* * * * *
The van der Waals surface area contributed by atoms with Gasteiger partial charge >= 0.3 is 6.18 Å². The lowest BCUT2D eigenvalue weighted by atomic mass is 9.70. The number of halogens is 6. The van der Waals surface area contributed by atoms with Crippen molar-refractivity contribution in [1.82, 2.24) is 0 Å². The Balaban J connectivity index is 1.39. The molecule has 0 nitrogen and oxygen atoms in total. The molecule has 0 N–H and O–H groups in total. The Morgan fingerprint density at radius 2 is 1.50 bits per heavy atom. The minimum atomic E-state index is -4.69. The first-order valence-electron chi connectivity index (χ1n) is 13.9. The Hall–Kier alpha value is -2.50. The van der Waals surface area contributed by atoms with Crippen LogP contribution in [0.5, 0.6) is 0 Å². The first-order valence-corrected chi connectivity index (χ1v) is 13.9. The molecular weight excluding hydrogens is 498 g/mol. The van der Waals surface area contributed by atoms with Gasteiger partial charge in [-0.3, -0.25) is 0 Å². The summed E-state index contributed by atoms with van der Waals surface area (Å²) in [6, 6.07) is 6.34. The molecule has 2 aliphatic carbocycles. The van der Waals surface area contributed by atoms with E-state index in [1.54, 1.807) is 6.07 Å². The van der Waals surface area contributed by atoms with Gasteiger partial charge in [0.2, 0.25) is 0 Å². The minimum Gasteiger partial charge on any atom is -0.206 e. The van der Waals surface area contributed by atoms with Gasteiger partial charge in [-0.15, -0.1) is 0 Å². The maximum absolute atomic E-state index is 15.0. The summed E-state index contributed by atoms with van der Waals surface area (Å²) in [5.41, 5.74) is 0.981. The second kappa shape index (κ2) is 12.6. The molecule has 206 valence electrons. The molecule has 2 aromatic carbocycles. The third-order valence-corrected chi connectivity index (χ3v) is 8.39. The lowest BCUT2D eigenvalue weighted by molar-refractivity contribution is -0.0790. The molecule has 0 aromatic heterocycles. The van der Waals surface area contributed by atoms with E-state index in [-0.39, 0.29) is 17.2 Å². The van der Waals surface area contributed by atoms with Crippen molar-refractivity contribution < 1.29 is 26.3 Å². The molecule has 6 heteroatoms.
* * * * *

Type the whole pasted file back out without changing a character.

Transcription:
The van der Waals surface area contributed by atoms with Gasteiger partial charge >= 0.3 is 6.18 Å². The lowest BCUT2D eigenvalue weighted by atomic mass is 9.70. The number of halogens is 6. The van der Waals surface area contributed by atoms with Crippen molar-refractivity contribution in [1.82, 2.24) is 0 Å². The Balaban J connectivity index is 1.39. The molecule has 0 nitrogen and oxygen atoms in total. The molecule has 0 N–H and O–H groups in total. The Morgan fingerprint density at radius 2 is 1.50 bits per heavy atom. The minimum atomic E-state index is -4.69. The first-order valence-electron chi connectivity index (χ1n) is 13.9. The Hall–Kier alpha value is -2.50. The van der Waals surface area contributed by atoms with Crippen LogP contribution in [0.5, 0.6) is 0 Å². The first-order valence-corrected chi connectivity index (χ1v) is 13.9. The molecular weight excluding hydrogens is 498 g/mol. The van der Waals surface area contributed by atoms with Gasteiger partial charge in [-0.3, -0.25) is 0 Å². The summed E-state index contributed by atoms with van der Waals surface area (Å²) in [6, 6.07) is 6.34. The molecule has 2 aliphatic carbocycles. The van der Waals surface area contributed by atoms with E-state index in [1.54, 1.807) is 6.07 Å². The van der Waals surface area contributed by atoms with Gasteiger partial charge in [0.2, 0.25) is 0 Å². The minimum Gasteiger partial charge on any atom is -0.206 e. The van der Waals surface area contributed by atoms with Gasteiger partial charge in [-0.15, -0.1) is 0 Å². The maximum absolute atomic E-state index is 15.0. The summed E-state index contributed by atoms with van der Waals surface area (Å²) in [5.41, 5.74) is 0.981. The second kappa shape index (κ2) is 12.6. The molecule has 206 valence electrons. The molecule has 2 aromatic carbocycles. The third-order valence-corrected chi connectivity index (χ3v) is 8.39. The lowest BCUT2D eigenvalue weighted by molar-refractivity contribution is -0.0790. The molecule has 0 aromatic heterocycles. The van der Waals surface area contributed by atoms with E-state index in [-0.39, 0.29) is 17.2 Å². The van der Waals surface area contributed by atoms with Crippen molar-refractivity contribution < 1.29 is 26.3 Å². The molecule has 6 heteroatoms.